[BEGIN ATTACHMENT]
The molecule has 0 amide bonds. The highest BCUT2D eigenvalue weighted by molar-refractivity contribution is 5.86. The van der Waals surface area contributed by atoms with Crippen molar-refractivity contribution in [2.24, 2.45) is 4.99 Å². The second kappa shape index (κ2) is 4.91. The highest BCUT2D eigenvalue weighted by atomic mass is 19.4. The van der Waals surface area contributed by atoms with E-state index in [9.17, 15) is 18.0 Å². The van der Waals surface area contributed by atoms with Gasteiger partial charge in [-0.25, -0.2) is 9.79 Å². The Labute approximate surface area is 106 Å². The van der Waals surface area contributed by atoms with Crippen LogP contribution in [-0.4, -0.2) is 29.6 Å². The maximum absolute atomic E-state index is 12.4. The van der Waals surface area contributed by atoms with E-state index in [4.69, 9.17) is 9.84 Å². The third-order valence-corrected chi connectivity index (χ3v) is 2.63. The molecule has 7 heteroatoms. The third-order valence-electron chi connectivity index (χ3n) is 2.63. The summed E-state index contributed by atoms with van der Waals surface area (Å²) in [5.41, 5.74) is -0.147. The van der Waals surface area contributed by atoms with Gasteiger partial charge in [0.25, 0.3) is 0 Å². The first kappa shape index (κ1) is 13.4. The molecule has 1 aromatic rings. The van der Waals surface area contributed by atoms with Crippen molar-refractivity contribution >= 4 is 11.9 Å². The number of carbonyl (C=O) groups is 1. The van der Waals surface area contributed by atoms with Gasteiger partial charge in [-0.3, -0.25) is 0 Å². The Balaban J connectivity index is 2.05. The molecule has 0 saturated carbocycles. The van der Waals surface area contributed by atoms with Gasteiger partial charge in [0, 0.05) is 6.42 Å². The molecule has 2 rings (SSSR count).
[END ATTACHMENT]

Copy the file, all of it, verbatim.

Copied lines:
The molecule has 0 amide bonds. The highest BCUT2D eigenvalue weighted by molar-refractivity contribution is 5.86. The van der Waals surface area contributed by atoms with Crippen molar-refractivity contribution in [2.24, 2.45) is 4.99 Å². The second kappa shape index (κ2) is 4.91. The highest BCUT2D eigenvalue weighted by atomic mass is 19.4. The van der Waals surface area contributed by atoms with E-state index in [9.17, 15) is 18.0 Å². The van der Waals surface area contributed by atoms with Gasteiger partial charge in [-0.25, -0.2) is 9.79 Å². The Labute approximate surface area is 106 Å². The van der Waals surface area contributed by atoms with Crippen LogP contribution in [-0.4, -0.2) is 29.6 Å². The maximum absolute atomic E-state index is 12.4. The van der Waals surface area contributed by atoms with E-state index in [4.69, 9.17) is 9.84 Å². The third-order valence-corrected chi connectivity index (χ3v) is 2.63. The molecule has 7 heteroatoms. The third-order valence-electron chi connectivity index (χ3n) is 2.63. The summed E-state index contributed by atoms with van der Waals surface area (Å²) in [5.41, 5.74) is -0.147. The van der Waals surface area contributed by atoms with Gasteiger partial charge in [0.25, 0.3) is 0 Å². The first kappa shape index (κ1) is 13.4. The molecule has 1 aromatic rings. The van der Waals surface area contributed by atoms with Crippen molar-refractivity contribution >= 4 is 11.9 Å². The number of carbonyl (C=O) groups is 1. The van der Waals surface area contributed by atoms with Gasteiger partial charge in [-0.3, -0.25) is 0 Å². The Balaban J connectivity index is 2.05. The molecule has 0 saturated carbocycles. The van der Waals surface area contributed by atoms with Gasteiger partial charge in [0, 0.05) is 6.42 Å². The molecule has 2 rings (SSSR count).